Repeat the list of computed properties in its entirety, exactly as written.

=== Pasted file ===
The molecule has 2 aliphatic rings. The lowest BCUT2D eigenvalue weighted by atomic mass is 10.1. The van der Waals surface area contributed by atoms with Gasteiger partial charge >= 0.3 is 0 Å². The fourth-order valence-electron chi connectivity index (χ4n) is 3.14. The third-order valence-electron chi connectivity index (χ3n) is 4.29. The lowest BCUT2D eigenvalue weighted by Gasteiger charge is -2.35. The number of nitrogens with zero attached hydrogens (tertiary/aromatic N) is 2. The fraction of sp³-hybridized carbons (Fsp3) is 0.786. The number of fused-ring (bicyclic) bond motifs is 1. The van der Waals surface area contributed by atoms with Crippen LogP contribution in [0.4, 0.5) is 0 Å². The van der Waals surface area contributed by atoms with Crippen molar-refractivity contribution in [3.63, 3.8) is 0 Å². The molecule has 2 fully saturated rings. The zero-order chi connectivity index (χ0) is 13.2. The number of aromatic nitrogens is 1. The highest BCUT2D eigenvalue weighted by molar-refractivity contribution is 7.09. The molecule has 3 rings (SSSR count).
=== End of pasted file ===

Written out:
The molecule has 2 aliphatic rings. The lowest BCUT2D eigenvalue weighted by atomic mass is 10.1. The van der Waals surface area contributed by atoms with Gasteiger partial charge >= 0.3 is 0 Å². The fourth-order valence-electron chi connectivity index (χ4n) is 3.14. The third-order valence-electron chi connectivity index (χ3n) is 4.29. The lowest BCUT2D eigenvalue weighted by Gasteiger charge is -2.35. The number of nitrogens with zero attached hydrogens (tertiary/aromatic N) is 2. The fraction of sp³-hybridized carbons (Fsp3) is 0.786. The number of fused-ring (bicyclic) bond motifs is 1. The van der Waals surface area contributed by atoms with Crippen LogP contribution in [0.4, 0.5) is 0 Å². The van der Waals surface area contributed by atoms with Crippen molar-refractivity contribution in [3.63, 3.8) is 0 Å². The molecule has 2 fully saturated rings. The zero-order chi connectivity index (χ0) is 13.2. The number of aromatic nitrogens is 1. The highest BCUT2D eigenvalue weighted by molar-refractivity contribution is 7.09. The molecule has 3 rings (SSSR count).